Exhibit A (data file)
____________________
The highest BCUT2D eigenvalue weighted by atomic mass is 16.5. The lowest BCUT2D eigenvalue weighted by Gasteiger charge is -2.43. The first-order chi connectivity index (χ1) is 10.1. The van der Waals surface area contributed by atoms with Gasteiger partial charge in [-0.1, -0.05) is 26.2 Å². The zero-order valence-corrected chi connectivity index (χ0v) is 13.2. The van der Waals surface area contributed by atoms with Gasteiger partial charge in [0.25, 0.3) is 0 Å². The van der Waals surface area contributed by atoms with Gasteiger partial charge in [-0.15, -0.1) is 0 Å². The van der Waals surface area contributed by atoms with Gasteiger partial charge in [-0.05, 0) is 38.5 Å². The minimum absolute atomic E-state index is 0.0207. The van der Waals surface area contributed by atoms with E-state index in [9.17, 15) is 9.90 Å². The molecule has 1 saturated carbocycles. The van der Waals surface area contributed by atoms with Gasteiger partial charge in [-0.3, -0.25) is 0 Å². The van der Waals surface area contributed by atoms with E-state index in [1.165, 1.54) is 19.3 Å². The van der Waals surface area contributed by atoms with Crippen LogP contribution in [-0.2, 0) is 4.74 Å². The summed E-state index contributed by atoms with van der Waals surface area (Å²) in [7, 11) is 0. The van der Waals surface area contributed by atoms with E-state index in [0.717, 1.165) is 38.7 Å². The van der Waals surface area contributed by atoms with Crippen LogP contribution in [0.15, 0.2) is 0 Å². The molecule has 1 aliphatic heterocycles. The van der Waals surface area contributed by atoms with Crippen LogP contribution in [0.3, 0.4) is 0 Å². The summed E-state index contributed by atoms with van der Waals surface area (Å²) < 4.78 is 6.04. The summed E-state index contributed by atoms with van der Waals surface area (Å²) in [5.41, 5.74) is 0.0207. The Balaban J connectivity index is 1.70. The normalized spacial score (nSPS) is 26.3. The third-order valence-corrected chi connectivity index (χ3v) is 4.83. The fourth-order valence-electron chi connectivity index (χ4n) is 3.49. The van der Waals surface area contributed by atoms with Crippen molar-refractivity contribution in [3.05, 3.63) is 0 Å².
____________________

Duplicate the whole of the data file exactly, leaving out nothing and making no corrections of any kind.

The highest BCUT2D eigenvalue weighted by atomic mass is 16.5. The lowest BCUT2D eigenvalue weighted by Gasteiger charge is -2.43. The first-order chi connectivity index (χ1) is 10.1. The van der Waals surface area contributed by atoms with Gasteiger partial charge in [-0.1, -0.05) is 26.2 Å². The zero-order valence-corrected chi connectivity index (χ0v) is 13.2. The van der Waals surface area contributed by atoms with Gasteiger partial charge in [0.25, 0.3) is 0 Å². The van der Waals surface area contributed by atoms with Gasteiger partial charge in [-0.15, -0.1) is 0 Å². The van der Waals surface area contributed by atoms with Gasteiger partial charge in [-0.05, 0) is 38.5 Å². The minimum absolute atomic E-state index is 0.0207. The van der Waals surface area contributed by atoms with E-state index in [9.17, 15) is 9.90 Å². The molecule has 1 saturated carbocycles. The van der Waals surface area contributed by atoms with Gasteiger partial charge in [-0.3, -0.25) is 0 Å². The van der Waals surface area contributed by atoms with E-state index in [1.165, 1.54) is 19.3 Å². The van der Waals surface area contributed by atoms with Crippen LogP contribution in [-0.2, 0) is 4.74 Å². The summed E-state index contributed by atoms with van der Waals surface area (Å²) in [7, 11) is 0. The van der Waals surface area contributed by atoms with E-state index in [0.717, 1.165) is 38.7 Å². The van der Waals surface area contributed by atoms with Crippen LogP contribution in [0.15, 0.2) is 0 Å². The molecule has 1 aliphatic heterocycles. The van der Waals surface area contributed by atoms with Crippen LogP contribution in [0.3, 0.4) is 0 Å². The summed E-state index contributed by atoms with van der Waals surface area (Å²) < 4.78 is 6.04. The summed E-state index contributed by atoms with van der Waals surface area (Å²) in [5.41, 5.74) is 0.0207. The Balaban J connectivity index is 1.70. The normalized spacial score (nSPS) is 26.3. The third-order valence-corrected chi connectivity index (χ3v) is 4.83. The fourth-order valence-electron chi connectivity index (χ4n) is 3.49. The van der Waals surface area contributed by atoms with Crippen molar-refractivity contribution in [3.05, 3.63) is 0 Å².